From today’s Los Angeles Times:
As the writers’ strike stampedes through its second month and the possibility of an actors’ strike looms, it’s time to ask: When — and how — should consumers get involved?
Should we, say, consider canceling our subscriptions to Netflix, Amazon, Hulu, Disney+, Apple TV+, Max or any of the many other streaming services vying for our eyeballs and dollars until the strike is resolved?
Would that be helpful? Or, in this streaming-addicted culture, is it even possible?
Many cord-cutters are already unhappy with what was supposed to be an economical alternative to pricey cable bundles. With complicated multiplatform deals and studios clawing back content for their own streamers, keeping track of what series lives where has become a full-time job. And even as originators like Netflix lose popular content, every year brings a price increase.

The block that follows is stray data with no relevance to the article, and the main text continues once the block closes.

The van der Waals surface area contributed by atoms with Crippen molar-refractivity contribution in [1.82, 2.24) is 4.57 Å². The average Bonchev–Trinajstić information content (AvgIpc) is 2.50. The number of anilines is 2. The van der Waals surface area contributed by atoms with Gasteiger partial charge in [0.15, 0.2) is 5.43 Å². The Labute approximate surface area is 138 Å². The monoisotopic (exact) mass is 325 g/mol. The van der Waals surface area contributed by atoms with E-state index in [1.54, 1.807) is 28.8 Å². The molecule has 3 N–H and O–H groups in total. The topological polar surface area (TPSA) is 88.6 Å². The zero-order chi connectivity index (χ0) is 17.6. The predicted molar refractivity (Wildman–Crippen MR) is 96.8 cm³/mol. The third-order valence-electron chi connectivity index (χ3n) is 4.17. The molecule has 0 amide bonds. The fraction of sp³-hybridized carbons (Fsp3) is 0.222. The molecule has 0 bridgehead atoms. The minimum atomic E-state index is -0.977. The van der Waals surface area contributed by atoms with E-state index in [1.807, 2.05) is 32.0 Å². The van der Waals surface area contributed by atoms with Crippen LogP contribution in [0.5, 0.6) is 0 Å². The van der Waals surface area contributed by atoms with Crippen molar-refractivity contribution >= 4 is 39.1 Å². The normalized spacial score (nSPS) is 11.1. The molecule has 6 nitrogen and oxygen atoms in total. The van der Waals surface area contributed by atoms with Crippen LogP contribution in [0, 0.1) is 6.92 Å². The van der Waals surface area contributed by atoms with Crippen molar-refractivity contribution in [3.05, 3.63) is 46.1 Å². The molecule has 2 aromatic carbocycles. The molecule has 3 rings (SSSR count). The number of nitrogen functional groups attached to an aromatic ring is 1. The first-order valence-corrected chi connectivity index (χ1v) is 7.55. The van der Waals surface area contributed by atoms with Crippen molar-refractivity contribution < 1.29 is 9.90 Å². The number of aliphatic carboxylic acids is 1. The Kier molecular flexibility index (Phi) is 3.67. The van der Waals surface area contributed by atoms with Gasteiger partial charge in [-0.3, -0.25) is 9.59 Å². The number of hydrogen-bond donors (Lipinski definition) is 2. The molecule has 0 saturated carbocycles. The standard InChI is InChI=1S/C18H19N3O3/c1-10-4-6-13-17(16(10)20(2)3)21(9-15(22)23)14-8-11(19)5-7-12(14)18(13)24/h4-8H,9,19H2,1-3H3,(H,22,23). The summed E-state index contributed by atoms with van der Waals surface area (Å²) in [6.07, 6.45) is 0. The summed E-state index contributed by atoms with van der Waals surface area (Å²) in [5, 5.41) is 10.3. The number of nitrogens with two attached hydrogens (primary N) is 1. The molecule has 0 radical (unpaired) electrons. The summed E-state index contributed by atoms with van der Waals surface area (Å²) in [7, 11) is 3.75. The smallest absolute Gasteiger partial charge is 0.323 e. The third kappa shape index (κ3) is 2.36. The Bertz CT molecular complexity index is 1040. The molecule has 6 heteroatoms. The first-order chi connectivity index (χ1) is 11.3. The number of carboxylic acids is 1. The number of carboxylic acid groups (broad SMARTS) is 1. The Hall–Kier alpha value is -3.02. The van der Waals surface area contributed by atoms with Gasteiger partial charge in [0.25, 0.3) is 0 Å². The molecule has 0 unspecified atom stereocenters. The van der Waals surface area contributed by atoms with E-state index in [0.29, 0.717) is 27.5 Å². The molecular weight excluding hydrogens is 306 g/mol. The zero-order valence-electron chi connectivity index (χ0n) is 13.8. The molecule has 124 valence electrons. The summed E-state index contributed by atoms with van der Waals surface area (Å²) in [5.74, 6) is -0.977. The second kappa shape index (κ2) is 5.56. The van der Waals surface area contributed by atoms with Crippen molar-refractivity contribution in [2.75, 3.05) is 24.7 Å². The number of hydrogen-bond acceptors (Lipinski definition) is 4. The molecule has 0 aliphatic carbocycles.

Now the streamers have forced at least one strike, and possibly another, that will have a harmful long-term impact not just on the entertainment industry but on the economies of any city in which television is made.
Streaming platforms are not the only studios represented by the Alliance of Motion Picture and Television Producers, but the writers’ work stoppage has become known at the Netflix strike — and for good reason: Most of the WGA’s demands, and many of SAG-AFTRA’s concerns, involve the business model of original-content streaming platforms, in which shorter seasons and an absence of traditional residuals have left many writers and actors struggling to make a living.
Read the complete story here.